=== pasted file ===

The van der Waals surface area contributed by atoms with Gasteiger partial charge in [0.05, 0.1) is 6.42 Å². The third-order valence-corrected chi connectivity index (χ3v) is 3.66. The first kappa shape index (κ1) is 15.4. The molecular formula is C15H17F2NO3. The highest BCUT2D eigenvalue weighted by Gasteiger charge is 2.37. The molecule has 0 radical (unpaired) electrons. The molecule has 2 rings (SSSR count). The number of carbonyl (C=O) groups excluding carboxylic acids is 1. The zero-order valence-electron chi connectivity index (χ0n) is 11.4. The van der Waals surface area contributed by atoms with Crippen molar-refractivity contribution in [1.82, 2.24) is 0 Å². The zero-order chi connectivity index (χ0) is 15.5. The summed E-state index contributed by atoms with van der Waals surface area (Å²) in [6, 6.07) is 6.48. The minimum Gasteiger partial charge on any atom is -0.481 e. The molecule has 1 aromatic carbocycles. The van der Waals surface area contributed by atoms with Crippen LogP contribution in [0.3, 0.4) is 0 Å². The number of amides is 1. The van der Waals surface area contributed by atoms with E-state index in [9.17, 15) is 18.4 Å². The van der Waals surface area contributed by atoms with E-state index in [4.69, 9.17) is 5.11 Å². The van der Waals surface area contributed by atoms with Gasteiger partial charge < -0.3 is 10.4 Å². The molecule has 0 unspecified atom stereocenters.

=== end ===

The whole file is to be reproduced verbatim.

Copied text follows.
The van der Waals surface area contributed by atoms with Gasteiger partial charge in [0.05, 0.1) is 6.42 Å². The third-order valence-corrected chi connectivity index (χ3v) is 3.66. The first kappa shape index (κ1) is 15.4. The molecular formula is C15H17F2NO3. The highest BCUT2D eigenvalue weighted by Gasteiger charge is 2.37. The molecule has 0 radical (unpaired) electrons. The molecule has 2 rings (SSSR count). The number of carbonyl (C=O) groups excluding carboxylic acids is 1. The zero-order valence-electron chi connectivity index (χ0n) is 11.4. The van der Waals surface area contributed by atoms with Crippen molar-refractivity contribution in [1.82, 2.24) is 0 Å². The zero-order chi connectivity index (χ0) is 15.5. The summed E-state index contributed by atoms with van der Waals surface area (Å²) in [6, 6.07) is 6.48. The minimum Gasteiger partial charge on any atom is -0.481 e. The molecule has 1 aromatic carbocycles. The van der Waals surface area contributed by atoms with Crippen LogP contribution in [0.3, 0.4) is 0 Å². The number of amides is 1. The van der Waals surface area contributed by atoms with E-state index in [9.17, 15) is 18.4 Å². The van der Waals surface area contributed by atoms with E-state index in [4.69, 9.17) is 5.11 Å². The van der Waals surface area contributed by atoms with Gasteiger partial charge < -0.3 is 10.4 Å². The molecule has 0 unspecified atom stereocenters.